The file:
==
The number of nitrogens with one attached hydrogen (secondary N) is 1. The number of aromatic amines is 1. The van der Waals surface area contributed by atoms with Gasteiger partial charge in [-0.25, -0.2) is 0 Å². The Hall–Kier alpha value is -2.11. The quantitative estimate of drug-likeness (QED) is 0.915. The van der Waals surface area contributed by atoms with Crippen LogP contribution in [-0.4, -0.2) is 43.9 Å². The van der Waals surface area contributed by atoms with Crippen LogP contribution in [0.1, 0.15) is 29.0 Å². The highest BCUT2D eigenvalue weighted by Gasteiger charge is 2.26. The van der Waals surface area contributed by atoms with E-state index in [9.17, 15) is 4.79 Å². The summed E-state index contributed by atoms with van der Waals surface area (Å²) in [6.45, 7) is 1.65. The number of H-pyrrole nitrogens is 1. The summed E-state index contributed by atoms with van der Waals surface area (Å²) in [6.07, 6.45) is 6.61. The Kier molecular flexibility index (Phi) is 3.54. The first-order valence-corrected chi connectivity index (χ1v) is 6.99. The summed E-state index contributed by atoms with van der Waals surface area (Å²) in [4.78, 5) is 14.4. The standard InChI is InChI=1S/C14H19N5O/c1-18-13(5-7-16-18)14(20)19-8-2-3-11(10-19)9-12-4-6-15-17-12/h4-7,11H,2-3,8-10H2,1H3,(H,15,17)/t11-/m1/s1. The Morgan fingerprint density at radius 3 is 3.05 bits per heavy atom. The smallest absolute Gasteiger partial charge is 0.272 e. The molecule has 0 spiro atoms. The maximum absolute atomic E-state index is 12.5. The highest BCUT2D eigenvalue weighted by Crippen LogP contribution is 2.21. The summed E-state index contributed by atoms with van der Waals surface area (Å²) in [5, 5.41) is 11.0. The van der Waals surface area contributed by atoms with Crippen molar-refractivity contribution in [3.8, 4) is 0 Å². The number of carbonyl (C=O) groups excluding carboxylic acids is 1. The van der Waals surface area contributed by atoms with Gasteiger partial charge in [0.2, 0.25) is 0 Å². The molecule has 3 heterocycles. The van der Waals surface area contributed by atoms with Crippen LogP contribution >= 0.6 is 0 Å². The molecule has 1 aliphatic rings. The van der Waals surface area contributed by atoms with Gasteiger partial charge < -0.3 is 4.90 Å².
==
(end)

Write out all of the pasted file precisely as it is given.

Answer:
The number of nitrogens with one attached hydrogen (secondary N) is 1. The number of aromatic amines is 1. The van der Waals surface area contributed by atoms with Gasteiger partial charge in [-0.25, -0.2) is 0 Å². The Hall–Kier alpha value is -2.11. The quantitative estimate of drug-likeness (QED) is 0.915. The van der Waals surface area contributed by atoms with Crippen LogP contribution in [-0.4, -0.2) is 43.9 Å². The van der Waals surface area contributed by atoms with Crippen LogP contribution in [0.1, 0.15) is 29.0 Å². The highest BCUT2D eigenvalue weighted by Gasteiger charge is 2.26. The van der Waals surface area contributed by atoms with E-state index in [9.17, 15) is 4.79 Å². The summed E-state index contributed by atoms with van der Waals surface area (Å²) in [6.45, 7) is 1.65. The number of H-pyrrole nitrogens is 1. The summed E-state index contributed by atoms with van der Waals surface area (Å²) in [6.07, 6.45) is 6.61. The Kier molecular flexibility index (Phi) is 3.54. The first-order valence-corrected chi connectivity index (χ1v) is 6.99. The summed E-state index contributed by atoms with van der Waals surface area (Å²) in [4.78, 5) is 14.4. The standard InChI is InChI=1S/C14H19N5O/c1-18-13(5-7-16-18)14(20)19-8-2-3-11(10-19)9-12-4-6-15-17-12/h4-7,11H,2-3,8-10H2,1H3,(H,15,17)/t11-/m1/s1. The Morgan fingerprint density at radius 3 is 3.05 bits per heavy atom. The smallest absolute Gasteiger partial charge is 0.272 e. The molecule has 0 spiro atoms. The maximum absolute atomic E-state index is 12.5. The highest BCUT2D eigenvalue weighted by Crippen LogP contribution is 2.21. The summed E-state index contributed by atoms with van der Waals surface area (Å²) in [5, 5.41) is 11.0. The van der Waals surface area contributed by atoms with Crippen molar-refractivity contribution in [3.8, 4) is 0 Å². The number of carbonyl (C=O) groups excluding carboxylic acids is 1. The van der Waals surface area contributed by atoms with Gasteiger partial charge in [0.2, 0.25) is 0 Å². The molecule has 3 heterocycles. The van der Waals surface area contributed by atoms with Crippen LogP contribution >= 0.6 is 0 Å². The molecule has 1 aliphatic rings. The van der Waals surface area contributed by atoms with Gasteiger partial charge < -0.3 is 4.90 Å².